So, this story is interesting:
WASHINGTON — Worried the Internal Revenue Service might target you for an audit? You probably should be if you own a small business in one of the wealthy suburbs of Los Angeles.
You might also be wary if you’re a small-business owner in one of dozens of communities near San Francisco, Houston, Atlanta or the District of Columbia.
A new study by the National Taxpayer Advocate used confidential IRS data to show large clusters of potential tax cheats in these five metropolitan areas. The IRS uses the information to target taxpayers for audits.
The taxpayer advocate, Nina Olsen, runs an independent office within the IRS. She got access to the data as part of an effort to learn more about why some taxpayers are more likely to cheat than others.
The study also looked at tax compliance in different industries, and found that people who own construction companies or real estate rental firms may be more likely to fudge their taxes than business owners in other fields.
This whole concept resonates with me. In my line of work I’m pretty aggressive in trying to sift through data to find root causes and trends. I get this idea. On the other hand, is it legal? Can certain citizens face increased scrutiny, based only on what might be arbitrary profiling?
What is the difference between profiling wealthy citizens in certain industries that live in certain regions with, say, profiling certain people by age, race, nationality and religion?
Or, for a more pertinent subject, profiling citizens in order to reduce gun violence?
I live in North Carolina and this surprised me. I would have thought the banning of weapons would have polled lower. The waiting periods and background checks…? I’m less surprised by. They are good ideas.
See the poll here.
The powers not delegated to the United States by the Constitution, nor prohibited by it to the States, are reserved to the States respectively, or to the people.
We’re seeing more and more of this:
With gun rights coming under fire across the border in New York State, the Susquehanna County commissioners spoke out by resolution Wednesday in favor of the Second Amendment.
Republican Commissioner Michael Giangrieco said the issues in New York prompted him to address the matter on a county level.
He proposed a resolution stating that “any federal act, bill, law, rule or executive order that in any way infringes on our Second Amendment rights by attempting to reduce the private ownership of any firearm, magazine or ammunition shall be unenforceable in Susquehanna County.”
So, it occurred to me, “Can the federal government regulate guns at all? And if so, how does it derive that power?”
I couldn’t find anything that expressly authorized the federal government to regulate guns but had a sneaking suspicion I would find the authority somewhere else. And then I found this:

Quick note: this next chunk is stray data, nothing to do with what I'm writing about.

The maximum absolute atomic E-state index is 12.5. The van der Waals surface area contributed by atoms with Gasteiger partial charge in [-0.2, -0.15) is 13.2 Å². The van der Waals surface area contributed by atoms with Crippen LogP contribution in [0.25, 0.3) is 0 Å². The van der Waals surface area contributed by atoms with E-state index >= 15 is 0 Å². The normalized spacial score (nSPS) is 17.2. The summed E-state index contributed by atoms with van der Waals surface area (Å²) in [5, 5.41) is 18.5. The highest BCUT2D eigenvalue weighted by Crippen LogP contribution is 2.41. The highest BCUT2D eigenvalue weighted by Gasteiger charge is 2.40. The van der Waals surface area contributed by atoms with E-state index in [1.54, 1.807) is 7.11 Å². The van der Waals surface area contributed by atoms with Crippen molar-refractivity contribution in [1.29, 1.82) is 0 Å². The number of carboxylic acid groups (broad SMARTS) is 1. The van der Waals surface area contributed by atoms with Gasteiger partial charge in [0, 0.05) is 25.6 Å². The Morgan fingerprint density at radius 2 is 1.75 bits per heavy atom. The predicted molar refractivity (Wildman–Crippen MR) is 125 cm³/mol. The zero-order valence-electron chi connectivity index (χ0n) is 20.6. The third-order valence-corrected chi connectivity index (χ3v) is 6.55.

Congress derives its power to regulate firearms in the Commerce Clause, in Article I, Section 8, Clause 3, of the U.S. Constitution. Under the Commerce Clause, Congress may regulate commercial activity between the states and commerce with foreign countries. In reviewing federal legislation enacted pursuant to the Commerce Clause, the U.S. Supreme Court has given Congress tremendous leeway. Congress may enact criminal statutes regarding firearms if the activity at issue relates to interstate transactions, affects interstate commerce, or is such that control is necessary and proper to carry out the intent of the Commerce Clause.
Ahh yes, the Commerce Clause. The Clause that effectively ended state’s rights and allowed the federal government massive power over those states. In fact, the landmark case establishing such leeway seems to make Montana’s effort to try and skirt federal gun regulations by manufacturing and selling guns within the state outside federal control. Remember, that case found that a farmer didn’t have the right to grow and use wheat on his own farm as he saw fit.
My feel is that it was never meant that the federal government could regulate firearms in general, that it be left to the states. But that the states and local governments COULD regulate those weapons as THEY saw fit.
I don’t like strategy of individual states introducing, perhaps passing, legislation codifying a crime to enforce federal laws. The rage right now is, of course, those laws referring to the enforcement of any federal ban or restriction on gun ownership.
The latest version that I’ve seen is in Texas:
AUSTIN, Texas – Under a measure advancing in the Texas Capitol, local police officers could be convicted of a crime for enforcing any new federal gun control laws.
Rep. Steve Toth, a newly elected Republican from the Woodlands, said his proposal would prevent officers from carrying out any future federal orders to confiscate assault rifles and ammunition magazines.
Toth’s proposal would create a Class A misdemeanor for police officers enforcing any new federal gun regulations. It also would establish cause for the state attorney general to sue anyone who seeks to enforce new federal gun regulations. It is one of several states-rights measures being offered by conservative state lawmakers nationwide in response to federal gun control proposals.
I think this is a dangerous path to go down. We can’t have states running around claiming not to enforce federal laws. The confusion it would create is massive. Not to mention the continual lurching back and forth as one party or another assumes the role of majority and passes legislation that would enforce said law.
With that said, I have to admit that I feel a bit of “tribal yelp” as I see the states reacting like this. And I have to work hard to subdue those passions are work to look at the goal objectively.
However, while I don’t think states should willy nilly decide which federal laws they will or will not enforce, it is important to point out that this is in direct response to Obama’s decision to restrict states from enforcing federal laws that HE disagrees with. Namely, states trying to enforce immigration laws already on the books. Let’s not forget the battle in Arizona where the Obama administration sued Arizona.